Tuesday, October 3, 2023

Uranium particles discovered at Iran military site – report

Tuesday, 21 June 2016

The Obama administration has concluded that uranium particles discovered last year at a secretive military base in Iran likely were tied to the regime’s past, covert nuclear weapons program, current and former U.S. officials have said.
Traces of man-made uranium were found at the Parchin facility, southeast of Tehran, by investigators from the International Atomic Energy Agency, the United Nations’ nuclear watchdog, as part of an investigation tied to the landmark nuclear deal reached last July between Iran’s regime and global powers, The Wall Street Journal reported on Monday.

The particles were “physical evidence” to support the charge that the Iranian regime had been pursuing a bomb there, the report said.
The Obama administration didn’t comment about the uranium in December when the IAEA released its report; the finding got only one brief mention in the 16 pages. But in recent interviews, current and former U.S. officials asked about the uranium finding said the working assumption now is that it is tied to nuclear weapons development that Tehran is believed to have previously pursued.
Critics on Capitol Hill believe the Obama administration played down the extent of Tehran’s nuclear work to advance President Barack Obama’s signature foreign policy initiative.
The terms of the deal required Iran’s regime to address evidence amassed by the IAEA that showed Tehran’s military had a centralized program to build a nuclear weapon until at least 2003.
IAEA officials said in interviews that during its investigation, conducted from July through December, Iran’s regime didn’t allow the agency to interview top nuclear scientists believed to have overseen nuclear weapons development.
The mullahs’ regime did allow IAEA inspectors to collect soil samples from Parchin in October that were tested for the presence of nuclear materials. The agency found two particles of man-made uranium, despite what the IAEA said was a yearslong effort by Iran’s regime to sanitize Parchin by removing soil and infrastructure, according to U.N. and U.S. officials briefed on the investigation.
The man-made uranium found at Parchin, which has only low-levels of fissionable isotopes, can be used as a substitute for weapons-grade materials in developing atomic bombs, according to nuclear experts. It can also be used as component in a neutron initiator, a triggering device for a nuclear weapon.
Critics of the nuclear deal have cited the presence of uranium at Parchin as evidence the Obama administration didn’t go far enough in demanding Tehran answer all questions concerning its past nuclear work before lifting international sanctions in January. They also argue that it is hard to develop a comprehensive monitoring regime without knowing everything the regime has done.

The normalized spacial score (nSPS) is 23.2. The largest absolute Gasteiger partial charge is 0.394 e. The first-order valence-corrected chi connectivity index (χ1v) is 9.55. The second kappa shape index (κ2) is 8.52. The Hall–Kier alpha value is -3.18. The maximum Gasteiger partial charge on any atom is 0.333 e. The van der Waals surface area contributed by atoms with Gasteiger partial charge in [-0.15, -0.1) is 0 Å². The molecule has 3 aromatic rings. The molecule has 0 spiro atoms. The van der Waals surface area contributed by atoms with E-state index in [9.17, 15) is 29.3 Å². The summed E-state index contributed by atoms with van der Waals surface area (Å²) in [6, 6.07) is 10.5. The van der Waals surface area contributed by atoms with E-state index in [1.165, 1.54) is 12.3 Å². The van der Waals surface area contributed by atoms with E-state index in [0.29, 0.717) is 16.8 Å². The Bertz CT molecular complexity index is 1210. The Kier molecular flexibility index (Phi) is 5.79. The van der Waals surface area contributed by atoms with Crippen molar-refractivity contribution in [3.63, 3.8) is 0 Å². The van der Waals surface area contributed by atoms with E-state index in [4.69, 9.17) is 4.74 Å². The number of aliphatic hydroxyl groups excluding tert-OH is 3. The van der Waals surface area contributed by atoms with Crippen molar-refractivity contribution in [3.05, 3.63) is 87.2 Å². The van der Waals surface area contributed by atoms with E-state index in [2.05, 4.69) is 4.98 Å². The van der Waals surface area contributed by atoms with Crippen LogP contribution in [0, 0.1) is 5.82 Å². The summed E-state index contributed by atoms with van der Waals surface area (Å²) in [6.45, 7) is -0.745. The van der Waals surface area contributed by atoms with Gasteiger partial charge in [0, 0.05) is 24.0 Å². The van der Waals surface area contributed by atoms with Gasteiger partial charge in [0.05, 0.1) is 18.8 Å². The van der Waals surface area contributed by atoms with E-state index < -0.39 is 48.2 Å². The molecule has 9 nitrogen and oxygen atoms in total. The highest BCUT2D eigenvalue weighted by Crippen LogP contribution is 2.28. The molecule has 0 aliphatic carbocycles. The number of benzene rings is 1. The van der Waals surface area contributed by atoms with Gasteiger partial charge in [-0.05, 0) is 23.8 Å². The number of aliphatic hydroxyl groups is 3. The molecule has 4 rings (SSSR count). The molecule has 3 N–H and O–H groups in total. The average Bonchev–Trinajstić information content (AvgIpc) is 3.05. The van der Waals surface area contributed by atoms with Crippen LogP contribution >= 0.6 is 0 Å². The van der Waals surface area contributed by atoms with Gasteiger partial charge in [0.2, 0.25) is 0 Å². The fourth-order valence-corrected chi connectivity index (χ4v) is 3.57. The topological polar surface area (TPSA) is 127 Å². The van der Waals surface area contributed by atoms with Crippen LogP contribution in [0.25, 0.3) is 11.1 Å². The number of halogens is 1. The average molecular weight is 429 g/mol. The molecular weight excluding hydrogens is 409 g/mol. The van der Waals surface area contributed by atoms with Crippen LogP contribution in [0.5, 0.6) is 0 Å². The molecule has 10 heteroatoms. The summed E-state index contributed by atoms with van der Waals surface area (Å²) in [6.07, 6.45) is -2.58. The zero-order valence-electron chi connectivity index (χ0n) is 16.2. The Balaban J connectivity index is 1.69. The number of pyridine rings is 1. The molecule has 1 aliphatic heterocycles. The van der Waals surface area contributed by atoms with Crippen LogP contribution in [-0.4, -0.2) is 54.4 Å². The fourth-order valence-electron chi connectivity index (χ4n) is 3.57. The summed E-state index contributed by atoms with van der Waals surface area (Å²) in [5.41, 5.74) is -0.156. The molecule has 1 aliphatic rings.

Normally, the IAEA requires additional samples to be taken when there are irregularities found in their tests, such as the presence of man-made uranium, according to former agency officials and other nuclear experts. But under last year’s nuclear agreement, Tehran was only required to allow the IAEA’s inspectors to visit the Parchin facility once.
The IAEA declined to comment on any efforts to try to visit Parchin again, the WSJ report added.
In 2014 a lot of information surfaced about Tehran’s suspicious activities in Parchin, which was the scene of some high-explosive tests. The apparent experiments with exploding bridge wire were widely recognized as having potential applications to the detonation of a nuclear device. Those tests were carried out in the help of foreign nuclear experts, in a specially designed explosive chamber that subsequently disappeared. At a press conference In November 2014 in Washington, DC, the National Council of Resistance of Iran (NCRI) unveiled intelligence provided by the main Iranian opposition group People’s Mojahedin Organization of Iran (PMOI or MEK) with details on how the explosive chamber was built, where it was it built, etc.
But the greatest revelation in that press conference was that the MEK had uncovered details showing that two of those chambers had been manufactured, not one.
The two explosive chambers were apparently built in the early 2000s by the Iranian regime’s Islamic Revolutionary Guards Corps (IRGC).
A major theme of the upcoming “Free Iran” gathering in Paris on July 9, 2016 will be to look back at the results of last summer’s nuclear deal with the mullahs’ regime.